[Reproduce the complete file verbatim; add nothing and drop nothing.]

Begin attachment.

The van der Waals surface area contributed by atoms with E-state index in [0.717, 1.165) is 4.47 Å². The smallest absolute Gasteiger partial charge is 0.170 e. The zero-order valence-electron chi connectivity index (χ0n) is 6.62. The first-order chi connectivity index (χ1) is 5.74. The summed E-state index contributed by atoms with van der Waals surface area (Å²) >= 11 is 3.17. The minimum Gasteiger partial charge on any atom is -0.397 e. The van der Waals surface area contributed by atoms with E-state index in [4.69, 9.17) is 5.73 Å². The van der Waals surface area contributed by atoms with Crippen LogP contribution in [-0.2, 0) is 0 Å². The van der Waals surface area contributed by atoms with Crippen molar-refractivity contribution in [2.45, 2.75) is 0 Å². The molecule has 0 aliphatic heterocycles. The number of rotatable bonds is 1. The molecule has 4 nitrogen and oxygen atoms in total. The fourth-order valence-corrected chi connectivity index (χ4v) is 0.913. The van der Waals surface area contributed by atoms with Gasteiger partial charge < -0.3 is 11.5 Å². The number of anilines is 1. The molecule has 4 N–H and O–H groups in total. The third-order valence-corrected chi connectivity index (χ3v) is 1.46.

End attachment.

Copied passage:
The van der Waals surface area contributed by atoms with E-state index in [0.717, 1.165) is 4.47 Å². The smallest absolute Gasteiger partial charge is 0.170 e. The zero-order valence-electron chi connectivity index (χ0n) is 6.62. The first-order chi connectivity index (χ1) is 5.74. The summed E-state index contributed by atoms with van der Waals surface area (Å²) >= 11 is 3.17. The minimum Gasteiger partial charge on any atom is -0.397 e. The van der Waals surface area contributed by atoms with E-state index in [4.69, 9.17) is 5.73 Å². The van der Waals surface area contributed by atoms with Crippen LogP contribution in [-0.2, 0) is 0 Å². The van der Waals surface area contributed by atoms with Crippen molar-refractivity contribution in [2.45, 2.75) is 0 Å². The molecule has 0 aliphatic heterocycles. The number of rotatable bonds is 1. The molecule has 4 nitrogen and oxygen atoms in total. The fourth-order valence-corrected chi connectivity index (χ4v) is 0.913. The van der Waals surface area contributed by atoms with Gasteiger partial charge < -0.3 is 11.5 Å². The number of anilines is 1. The molecule has 4 N–H and O–H groups in total. The third-order valence-corrected chi connectivity index (χ3v) is 1.46.